THEIR LOVE FOR THE TROPICS HAS INSPIRED NEW ZEALANDERS, ROGER AND LYN JARVIS, TO BUILD THEIR DREAM HOME IN MALAYSIA. FASCINATED WITH THE BEAUTY AND VERSATILITY OF TROPICAL TIMBERS, AND THE LURE OF THE MALAYSIA MY SECOND HOME (MM2H) PROGRAMME, ROGER AND LYN REALISED THEIR DREAM THROUGH “INSANAGA”, A CLUSTER OF WOODEN DWELLINGS, WHICH THEY BUILT IN PULAU LANGKAWI. TIMBER MALAYSIA VISITED THE JARVIS’ HOME TO EXPERIENCE THEIR TROPICAL HAVEN.
Roger and Lyn have always felt intrigued with all things Asian. “We have always loved Asian architecture, Asian art and furniture, and always dreamed of having a tropical home and garden,” said Lyn.
“We visited Malaysia on several occasions from 1994-1996 and had always felt drawn to her sunny charm and easy going tropical spirit,” she said, adding that their children and grandchildren live in four different parts of the world and Malaysia is a strategic location for all of them to come together for holidays and important occasions.
“We found out about the MM2H Programme and decided to make our dream a reality,” said Lyn, adding that the choice of Malaysia therefore came naturally.
That was in February 2006, and over the subsequent 10 months, they experimented with various Malaysian timbers to build Insanaga, which comprises one main house and two separate guest chalets. “The whole construction process took less than a year and we moved in on 1 November 2006,” said Lyn.
For Roger and Lyn, retired business people from New Zealand, the creation of Insanaga reflects their deep admiration for timber, especially tropical timbers. It is, therefore, not surprising that wood has been the material of choice for the construction of Insanaga.
Chengal columns support the main house and the chalets, which are raised several feet off the ground, enabling cross ventilation that lowers the
overall interior temperature. This is characteristic of traditional Malay house-building in the olden days, when air-conditioning was unheard of to help cool interiors on humid, sunny days.
At the entrance of the main house and the chalets, wide wooden stairs lead to a spacious veranda, which provides an ideal spot to catch the sunset against breathtaking views of the sea and mountains. The veranda epitomises the concept of intelligent tropical living.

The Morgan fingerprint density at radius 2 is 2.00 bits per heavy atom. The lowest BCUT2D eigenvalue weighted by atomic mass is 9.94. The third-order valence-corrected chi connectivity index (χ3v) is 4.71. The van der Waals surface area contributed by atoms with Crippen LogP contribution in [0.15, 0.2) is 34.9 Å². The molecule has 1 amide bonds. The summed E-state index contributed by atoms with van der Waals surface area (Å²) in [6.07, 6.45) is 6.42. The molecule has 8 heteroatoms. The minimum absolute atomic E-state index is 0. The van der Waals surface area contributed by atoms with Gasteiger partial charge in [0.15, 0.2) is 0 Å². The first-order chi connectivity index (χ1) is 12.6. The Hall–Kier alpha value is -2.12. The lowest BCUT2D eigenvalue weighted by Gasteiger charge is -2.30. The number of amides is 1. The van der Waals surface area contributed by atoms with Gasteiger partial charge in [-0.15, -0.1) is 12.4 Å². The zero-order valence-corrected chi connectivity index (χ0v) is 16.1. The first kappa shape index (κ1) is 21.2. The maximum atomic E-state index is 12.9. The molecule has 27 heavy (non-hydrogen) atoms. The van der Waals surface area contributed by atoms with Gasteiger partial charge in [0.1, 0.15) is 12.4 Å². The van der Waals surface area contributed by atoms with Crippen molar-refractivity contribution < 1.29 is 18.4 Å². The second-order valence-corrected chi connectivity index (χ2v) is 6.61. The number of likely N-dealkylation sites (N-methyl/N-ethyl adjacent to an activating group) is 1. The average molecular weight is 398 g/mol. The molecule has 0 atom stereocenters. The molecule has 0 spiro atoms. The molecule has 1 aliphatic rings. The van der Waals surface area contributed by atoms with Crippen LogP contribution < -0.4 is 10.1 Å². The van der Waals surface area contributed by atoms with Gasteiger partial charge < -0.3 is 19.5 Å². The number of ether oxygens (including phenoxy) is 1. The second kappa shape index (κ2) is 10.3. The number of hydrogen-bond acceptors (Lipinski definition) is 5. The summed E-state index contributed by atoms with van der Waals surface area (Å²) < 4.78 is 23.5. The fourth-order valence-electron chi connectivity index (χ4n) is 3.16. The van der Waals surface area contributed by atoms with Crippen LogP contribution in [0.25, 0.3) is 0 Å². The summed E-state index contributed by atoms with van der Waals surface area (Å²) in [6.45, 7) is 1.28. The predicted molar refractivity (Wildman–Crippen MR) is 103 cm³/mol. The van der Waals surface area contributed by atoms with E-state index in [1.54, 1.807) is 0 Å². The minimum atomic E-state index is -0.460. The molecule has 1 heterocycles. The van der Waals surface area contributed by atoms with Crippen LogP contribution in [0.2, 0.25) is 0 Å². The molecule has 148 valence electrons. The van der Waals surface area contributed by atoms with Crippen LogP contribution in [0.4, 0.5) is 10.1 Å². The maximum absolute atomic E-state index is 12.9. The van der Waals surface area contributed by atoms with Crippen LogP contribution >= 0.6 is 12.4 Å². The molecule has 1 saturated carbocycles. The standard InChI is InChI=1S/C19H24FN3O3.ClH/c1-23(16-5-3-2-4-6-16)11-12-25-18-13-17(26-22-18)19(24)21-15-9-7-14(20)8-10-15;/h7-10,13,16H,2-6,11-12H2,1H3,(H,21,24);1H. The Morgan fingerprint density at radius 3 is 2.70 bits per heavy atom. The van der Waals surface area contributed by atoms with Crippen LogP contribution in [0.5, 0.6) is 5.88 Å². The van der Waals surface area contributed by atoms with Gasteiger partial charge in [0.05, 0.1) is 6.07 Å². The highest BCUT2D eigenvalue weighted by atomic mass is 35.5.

Inside, above the main living quarters hangs an elaborate framework of wooden beams and trusses that support high pitched roofs. The framework of exposed wooden trusses enables air to circulate freely throughout the house.
There are also carvings around the house, on the curtain rails, balusters and doors. These carvings are the work of Roger himself. The living quarters have an open layout reminiscent of traditional Malay kampong houses.
Kekatong is the species used for the beams and trusses while Meranti is used for the wooden flooring throughout the house. The doors of the house are made of Merpauh while the walls are made of Chempa (hutan) or Medang.
On the cost of building the house, Lyn said that although timber is obviously more expensive than some other building materials, it was not a prohibitive factor.
She added that the timbers have all been treated with the best wood preservatives/sealers. “We keep the use of varnish to a minimum and use oil where we want a deeper coloured finish. Essentially though, we have kept the timber looking as natural as possible. So far, maintenance has been unnecessary,” said Lyn.
On what inspired the Jarvis to build a house made of wood, Lyn explained: “Roger has always loved timbers, and does sculpting in timber as a hobby. He was beginning to exhibit and sell his work before leaving New Zealand, and we have both been collecting carved art works from around the world for more than 25 years, many of which are still stored in New Zealand to be shipped here later.
“So, it was very important for us to build our house from a material which looks and feels luxurious and beautiful. We believe that timber grown in forests has an important place to be mainly sustainable so that we will always have wilderness areas to enjoy. It is also important that this natural product be enjoyed as art and in architecture,” concludes Lyn.